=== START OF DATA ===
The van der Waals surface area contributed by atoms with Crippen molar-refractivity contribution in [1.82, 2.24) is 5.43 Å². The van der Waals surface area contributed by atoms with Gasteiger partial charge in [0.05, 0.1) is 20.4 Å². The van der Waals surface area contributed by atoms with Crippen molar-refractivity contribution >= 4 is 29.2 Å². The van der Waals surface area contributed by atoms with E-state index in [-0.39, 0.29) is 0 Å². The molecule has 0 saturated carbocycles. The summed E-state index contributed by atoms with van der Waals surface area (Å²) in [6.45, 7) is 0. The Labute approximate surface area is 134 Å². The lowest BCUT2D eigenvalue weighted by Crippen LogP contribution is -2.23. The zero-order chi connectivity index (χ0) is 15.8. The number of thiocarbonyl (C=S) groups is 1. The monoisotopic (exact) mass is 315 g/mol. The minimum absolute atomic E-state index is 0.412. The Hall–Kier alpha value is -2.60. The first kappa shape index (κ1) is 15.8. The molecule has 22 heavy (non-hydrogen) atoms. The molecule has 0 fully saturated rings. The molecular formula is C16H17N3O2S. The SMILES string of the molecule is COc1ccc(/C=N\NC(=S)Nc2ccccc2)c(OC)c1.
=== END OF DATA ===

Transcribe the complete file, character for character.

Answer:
The van der Waals surface area contributed by atoms with Crippen molar-refractivity contribution in [1.82, 2.24) is 5.43 Å². The van der Waals surface area contributed by atoms with Gasteiger partial charge in [0.05, 0.1) is 20.4 Å². The van der Waals surface area contributed by atoms with Crippen molar-refractivity contribution >= 4 is 29.2 Å². The van der Waals surface area contributed by atoms with E-state index in [-0.39, 0.29) is 0 Å². The molecule has 0 saturated carbocycles. The summed E-state index contributed by atoms with van der Waals surface area (Å²) in [6.45, 7) is 0. The Labute approximate surface area is 134 Å². The lowest BCUT2D eigenvalue weighted by Crippen LogP contribution is -2.23. The zero-order chi connectivity index (χ0) is 15.8. The number of thiocarbonyl (C=S) groups is 1. The monoisotopic (exact) mass is 315 g/mol. The minimum absolute atomic E-state index is 0.412. The Hall–Kier alpha value is -2.60. The first kappa shape index (κ1) is 15.8. The molecule has 22 heavy (non-hydrogen) atoms. The molecule has 0 fully saturated rings. The molecular formula is C16H17N3O2S. The SMILES string of the molecule is COc1ccc(/C=N\NC(=S)Nc2ccccc2)c(OC)c1.